Will Discrimination of Criminals in Seattle be Prohibited In the Hiring Process?

The Seattle City Council is considering legislation, CB 117583, which could alter the way in which employers in construction (and other industries) are allowed to use criminal background information when making hiring decisions. The legislation seeks to make it an “unfair employment practice within the City for any:”

Employer to engage in the following prohibited employment practices by reason of an applicant’s or employee’s record of arrests or criminal convictions or pending criminal charges.

  1. 1. No employer shall discharge, refuse to hire, or carry out a tangible adverse employment action because of
  2. a)      an employee’s or applicant’s arrest record; or

b)      an employee’s or applicant’s criminal conviction record, unless there is a direct relationship between the conviction record and the employment sought or held; or

c)      a pending criminal charge against an applicant or employee, unless there is a direct relationship between the circumstances of the pending criminal charge and the employment sought or held.

2. No employer shall obtain or consider information about an applicant’s arrest or criminal conviction record or pending criminal charge, or request a job applicant to supply such information, until after the employer has given the applicant a conditional offer of employment.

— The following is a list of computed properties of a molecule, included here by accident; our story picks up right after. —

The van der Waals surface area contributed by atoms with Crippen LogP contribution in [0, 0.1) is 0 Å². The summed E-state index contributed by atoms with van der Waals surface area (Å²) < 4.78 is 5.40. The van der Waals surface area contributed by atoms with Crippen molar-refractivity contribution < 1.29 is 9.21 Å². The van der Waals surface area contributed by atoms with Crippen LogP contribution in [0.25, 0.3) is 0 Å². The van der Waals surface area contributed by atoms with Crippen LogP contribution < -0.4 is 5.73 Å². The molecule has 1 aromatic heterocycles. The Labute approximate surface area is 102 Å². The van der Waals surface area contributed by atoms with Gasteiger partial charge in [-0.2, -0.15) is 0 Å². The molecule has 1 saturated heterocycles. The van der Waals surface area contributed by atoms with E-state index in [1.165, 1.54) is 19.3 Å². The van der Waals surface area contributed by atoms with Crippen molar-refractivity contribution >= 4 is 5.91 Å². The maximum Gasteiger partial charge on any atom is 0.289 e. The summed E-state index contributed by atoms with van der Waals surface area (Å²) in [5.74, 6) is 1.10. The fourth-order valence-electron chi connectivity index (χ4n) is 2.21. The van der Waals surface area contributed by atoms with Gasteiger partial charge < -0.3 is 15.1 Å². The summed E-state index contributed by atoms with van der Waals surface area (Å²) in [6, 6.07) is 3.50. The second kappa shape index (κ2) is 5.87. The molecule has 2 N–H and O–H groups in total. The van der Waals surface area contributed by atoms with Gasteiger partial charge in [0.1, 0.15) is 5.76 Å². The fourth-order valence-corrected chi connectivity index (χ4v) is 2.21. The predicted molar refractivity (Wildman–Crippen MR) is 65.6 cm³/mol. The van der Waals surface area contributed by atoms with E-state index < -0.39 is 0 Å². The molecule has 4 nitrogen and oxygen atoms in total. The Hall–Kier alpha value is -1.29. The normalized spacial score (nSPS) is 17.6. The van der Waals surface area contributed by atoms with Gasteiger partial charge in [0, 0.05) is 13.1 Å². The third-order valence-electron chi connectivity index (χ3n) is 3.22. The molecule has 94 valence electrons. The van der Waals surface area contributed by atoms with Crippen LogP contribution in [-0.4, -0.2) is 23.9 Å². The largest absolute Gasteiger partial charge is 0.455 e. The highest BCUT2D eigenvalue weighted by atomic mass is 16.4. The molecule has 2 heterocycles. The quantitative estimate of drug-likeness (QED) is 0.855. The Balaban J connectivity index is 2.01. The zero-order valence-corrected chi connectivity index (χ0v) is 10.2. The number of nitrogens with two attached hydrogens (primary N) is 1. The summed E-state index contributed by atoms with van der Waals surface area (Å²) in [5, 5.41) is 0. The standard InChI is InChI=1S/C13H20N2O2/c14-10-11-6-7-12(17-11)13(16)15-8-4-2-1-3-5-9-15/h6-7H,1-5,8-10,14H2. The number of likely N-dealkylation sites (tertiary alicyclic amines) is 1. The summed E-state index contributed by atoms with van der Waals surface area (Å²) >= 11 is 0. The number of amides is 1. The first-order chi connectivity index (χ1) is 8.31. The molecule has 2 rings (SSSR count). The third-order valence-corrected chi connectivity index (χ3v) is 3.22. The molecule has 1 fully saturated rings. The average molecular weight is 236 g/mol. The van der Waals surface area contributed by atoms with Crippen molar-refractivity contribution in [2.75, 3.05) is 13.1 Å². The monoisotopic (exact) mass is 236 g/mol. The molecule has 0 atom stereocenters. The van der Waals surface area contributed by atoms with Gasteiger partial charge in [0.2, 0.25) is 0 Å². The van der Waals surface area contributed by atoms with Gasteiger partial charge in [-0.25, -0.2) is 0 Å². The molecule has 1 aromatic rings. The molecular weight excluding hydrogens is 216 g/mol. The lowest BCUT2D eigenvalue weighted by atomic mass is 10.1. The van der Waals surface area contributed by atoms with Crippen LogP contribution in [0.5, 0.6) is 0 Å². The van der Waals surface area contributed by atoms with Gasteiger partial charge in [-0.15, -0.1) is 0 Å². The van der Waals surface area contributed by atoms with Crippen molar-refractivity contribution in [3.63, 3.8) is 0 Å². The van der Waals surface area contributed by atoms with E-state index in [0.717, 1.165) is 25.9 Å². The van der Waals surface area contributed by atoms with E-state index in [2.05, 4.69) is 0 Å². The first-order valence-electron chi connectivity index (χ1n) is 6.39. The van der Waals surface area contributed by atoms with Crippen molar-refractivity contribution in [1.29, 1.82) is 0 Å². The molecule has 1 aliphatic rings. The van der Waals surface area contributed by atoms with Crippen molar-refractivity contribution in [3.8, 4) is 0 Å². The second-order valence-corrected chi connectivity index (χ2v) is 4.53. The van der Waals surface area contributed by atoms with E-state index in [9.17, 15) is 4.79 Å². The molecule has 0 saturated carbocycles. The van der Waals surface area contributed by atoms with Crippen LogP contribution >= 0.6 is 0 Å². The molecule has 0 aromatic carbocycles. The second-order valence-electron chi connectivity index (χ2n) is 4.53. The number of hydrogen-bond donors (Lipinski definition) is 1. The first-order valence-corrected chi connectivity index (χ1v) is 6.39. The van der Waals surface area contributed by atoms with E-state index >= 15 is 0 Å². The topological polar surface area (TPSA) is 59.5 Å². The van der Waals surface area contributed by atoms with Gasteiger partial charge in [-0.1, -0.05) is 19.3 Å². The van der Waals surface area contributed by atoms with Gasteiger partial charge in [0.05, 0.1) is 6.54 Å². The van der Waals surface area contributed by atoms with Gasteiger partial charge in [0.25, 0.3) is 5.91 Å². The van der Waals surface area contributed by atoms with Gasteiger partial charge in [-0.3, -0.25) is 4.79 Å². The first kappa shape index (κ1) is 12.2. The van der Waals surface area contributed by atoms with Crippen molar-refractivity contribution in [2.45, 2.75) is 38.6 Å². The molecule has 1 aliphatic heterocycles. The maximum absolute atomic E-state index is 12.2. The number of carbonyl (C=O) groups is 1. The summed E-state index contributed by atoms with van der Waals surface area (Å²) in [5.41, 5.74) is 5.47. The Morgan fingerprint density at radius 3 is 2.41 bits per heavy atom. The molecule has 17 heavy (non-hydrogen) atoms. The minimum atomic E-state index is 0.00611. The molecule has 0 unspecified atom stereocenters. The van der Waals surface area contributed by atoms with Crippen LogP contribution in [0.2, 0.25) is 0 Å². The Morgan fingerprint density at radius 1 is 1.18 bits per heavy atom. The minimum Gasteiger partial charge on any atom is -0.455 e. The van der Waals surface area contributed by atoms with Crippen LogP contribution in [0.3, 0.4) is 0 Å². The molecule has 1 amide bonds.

The mission of the ordinance is to “increase job assistance through reducing criminal recidivism and enhancing positive reentries to society by prohibiting certain adverse employment actions against individuals who have been arrested, convicted, or charged with a crime.”  Although the intent of the ordinance is understandably supported by some in the Seattle community and members of the Council, the effects on the construction industry cannot be ignored.  Most often, if not always, construction projects have a schedule and set completion date.  Thus, the delays associated with (1) being able to conduct a criminal background check until a conditional offer of employment has been made and (2) not being able to discharge or refuse to hire an employee or applicant until a pending criminal charge is adjudicated can cause a tremendous strain on contractors staying on schedule for a bid or job in Seattle.  The alternative, of course, would be to take a chance on any liability associated with hiring an individual without the criminal background check.

The proposed legislation is still “in committee” at this time.

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